Subject: Re: test of new powerdown facility
To: Chris G. Demetriou <firstname.lastname@example.org>
From: Wilko Bulte <email@example.com>
Date: 06/11/1998 22:07:14
As Chris G. Demetriou wrote...
> > >I like Chris's idea of a generic "make sure the data is sync'd" ioctl
> > >that the buffer cache and/or file system code can use.
> > No, that's really not the right thing to do I believe, *unless* you
> > go to the effort of an ioctl that also *enables* device cacheing.
> > I believe that block devices should not have this cache enabled
> > unless requested (and this should be enforced in the driver).
> I agree. However, I don't know enough about the cache operations on
> SCSI and other drives to know if that's easily possible to accomplish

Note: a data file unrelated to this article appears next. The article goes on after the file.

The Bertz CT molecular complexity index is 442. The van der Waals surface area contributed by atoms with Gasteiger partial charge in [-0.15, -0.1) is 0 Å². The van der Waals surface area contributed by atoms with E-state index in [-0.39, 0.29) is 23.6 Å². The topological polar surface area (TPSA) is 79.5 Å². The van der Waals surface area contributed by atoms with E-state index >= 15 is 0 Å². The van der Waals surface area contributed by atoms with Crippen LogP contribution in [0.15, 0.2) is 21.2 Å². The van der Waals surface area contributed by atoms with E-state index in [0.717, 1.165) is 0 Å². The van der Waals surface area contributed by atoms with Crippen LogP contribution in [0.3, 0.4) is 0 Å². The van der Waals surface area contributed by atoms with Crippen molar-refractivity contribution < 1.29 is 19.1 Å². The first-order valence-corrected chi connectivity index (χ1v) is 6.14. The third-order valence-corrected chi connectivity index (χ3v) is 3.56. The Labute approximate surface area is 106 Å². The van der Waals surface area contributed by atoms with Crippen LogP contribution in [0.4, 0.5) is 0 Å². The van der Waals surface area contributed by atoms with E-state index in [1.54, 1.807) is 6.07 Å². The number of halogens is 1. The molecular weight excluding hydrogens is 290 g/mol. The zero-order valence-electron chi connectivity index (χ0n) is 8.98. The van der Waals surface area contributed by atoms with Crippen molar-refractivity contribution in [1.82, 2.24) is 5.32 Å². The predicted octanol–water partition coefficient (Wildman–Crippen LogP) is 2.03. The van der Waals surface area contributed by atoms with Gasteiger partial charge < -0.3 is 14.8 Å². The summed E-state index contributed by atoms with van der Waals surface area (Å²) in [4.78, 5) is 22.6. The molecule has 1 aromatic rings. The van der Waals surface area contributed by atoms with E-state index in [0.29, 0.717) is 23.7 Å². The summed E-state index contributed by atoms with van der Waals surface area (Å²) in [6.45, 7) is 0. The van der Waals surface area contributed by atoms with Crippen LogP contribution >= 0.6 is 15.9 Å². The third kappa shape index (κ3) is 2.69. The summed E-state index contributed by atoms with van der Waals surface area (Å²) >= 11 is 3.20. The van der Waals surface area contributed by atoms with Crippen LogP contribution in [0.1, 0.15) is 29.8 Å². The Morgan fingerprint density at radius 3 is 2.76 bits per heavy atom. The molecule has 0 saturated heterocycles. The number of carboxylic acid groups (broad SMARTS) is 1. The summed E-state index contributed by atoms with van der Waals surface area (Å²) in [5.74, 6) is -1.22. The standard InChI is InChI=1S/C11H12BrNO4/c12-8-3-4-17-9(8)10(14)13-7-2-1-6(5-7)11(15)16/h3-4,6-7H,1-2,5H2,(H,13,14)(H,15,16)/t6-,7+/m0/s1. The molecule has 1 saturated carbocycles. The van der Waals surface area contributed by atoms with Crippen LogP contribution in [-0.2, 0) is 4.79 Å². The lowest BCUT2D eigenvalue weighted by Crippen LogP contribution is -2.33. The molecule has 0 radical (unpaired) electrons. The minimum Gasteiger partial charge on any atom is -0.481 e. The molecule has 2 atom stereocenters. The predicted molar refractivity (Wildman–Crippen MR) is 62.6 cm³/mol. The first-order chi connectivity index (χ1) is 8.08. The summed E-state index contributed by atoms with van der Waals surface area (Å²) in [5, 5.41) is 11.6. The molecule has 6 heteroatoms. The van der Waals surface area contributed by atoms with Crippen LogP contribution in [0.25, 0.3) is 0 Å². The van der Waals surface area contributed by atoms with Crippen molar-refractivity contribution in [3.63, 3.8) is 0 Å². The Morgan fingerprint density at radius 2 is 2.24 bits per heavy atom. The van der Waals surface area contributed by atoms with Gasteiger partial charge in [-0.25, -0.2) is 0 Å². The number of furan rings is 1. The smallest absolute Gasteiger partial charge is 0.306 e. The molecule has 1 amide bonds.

> on all (or the vast majority of) drives. You and others are much more
> qualified in that regard. 8-) (It's worth noting that there are other
> implications of not forcing sync writes through to the disk.
> E.g. what does fsync() really force?)
> Even running async with caches enabled, i'd _still_ expect 'sync' to
> flush the written bits all the way to the platter. If that property
You should be able to send SCSI WRITE commands with the immediate bit
(I think it's called) set. This should force a write all the way to the
platter and only then reporting I/O complete back to the host.
You need the SCSI specs to get the details on this.
> can be obtained by forcing synchronous writes to hit the disk, great.
> That'll solve the problem. However, if that's not possible, some
> explicit, device-specific 'sync' operation (e.g. an internal-use
> IOCTL) might be necessary.
| / o / / _ Bulte email: wilko @ yedi.iaf.nl
|/|/ / / /( (_) Arnhem, The Netherlands WWW: http://www.tcja.nl
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